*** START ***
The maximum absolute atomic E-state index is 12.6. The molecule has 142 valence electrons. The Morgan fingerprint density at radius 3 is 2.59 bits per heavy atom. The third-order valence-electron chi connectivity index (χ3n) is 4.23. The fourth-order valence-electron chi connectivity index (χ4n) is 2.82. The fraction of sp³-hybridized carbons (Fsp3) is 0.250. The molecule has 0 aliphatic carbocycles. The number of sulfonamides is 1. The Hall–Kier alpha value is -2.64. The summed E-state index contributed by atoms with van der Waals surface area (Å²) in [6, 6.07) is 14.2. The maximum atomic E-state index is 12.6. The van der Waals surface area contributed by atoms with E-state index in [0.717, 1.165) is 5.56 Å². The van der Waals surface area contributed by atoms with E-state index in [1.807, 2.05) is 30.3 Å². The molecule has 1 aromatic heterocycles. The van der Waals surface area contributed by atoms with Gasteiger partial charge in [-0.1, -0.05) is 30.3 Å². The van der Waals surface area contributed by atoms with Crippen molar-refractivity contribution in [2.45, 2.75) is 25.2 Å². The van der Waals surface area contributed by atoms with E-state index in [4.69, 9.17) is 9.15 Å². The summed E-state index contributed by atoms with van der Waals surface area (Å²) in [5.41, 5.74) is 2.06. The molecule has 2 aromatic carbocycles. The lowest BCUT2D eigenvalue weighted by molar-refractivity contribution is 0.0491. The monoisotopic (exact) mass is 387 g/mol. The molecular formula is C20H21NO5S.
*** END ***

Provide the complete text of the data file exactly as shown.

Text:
The maximum absolute atomic E-state index is 12.6. The molecule has 142 valence electrons. The Morgan fingerprint density at radius 3 is 2.59 bits per heavy atom. The third-order valence-electron chi connectivity index (χ3n) is 4.23. The fourth-order valence-electron chi connectivity index (χ4n) is 2.82. The fraction of sp³-hybridized carbons (Fsp3) is 0.250. The molecule has 0 aliphatic carbocycles. The number of sulfonamides is 1. The Hall–Kier alpha value is -2.64. The summed E-state index contributed by atoms with van der Waals surface area (Å²) in [6, 6.07) is 14.2. The maximum atomic E-state index is 12.6. The van der Waals surface area contributed by atoms with E-state index in [0.717, 1.165) is 5.56 Å². The van der Waals surface area contributed by atoms with E-state index in [1.807, 2.05) is 30.3 Å². The molecule has 1 aromatic heterocycles. The van der Waals surface area contributed by atoms with Gasteiger partial charge in [-0.1, -0.05) is 30.3 Å². The van der Waals surface area contributed by atoms with Crippen molar-refractivity contribution in [2.45, 2.75) is 25.2 Å². The van der Waals surface area contributed by atoms with E-state index in [4.69, 9.17) is 9.15 Å². The summed E-state index contributed by atoms with van der Waals surface area (Å²) in [5.41, 5.74) is 2.06. The molecule has 2 aromatic carbocycles. The lowest BCUT2D eigenvalue weighted by molar-refractivity contribution is 0.0491. The monoisotopic (exact) mass is 387 g/mol. The molecular formula is C20H21NO5S.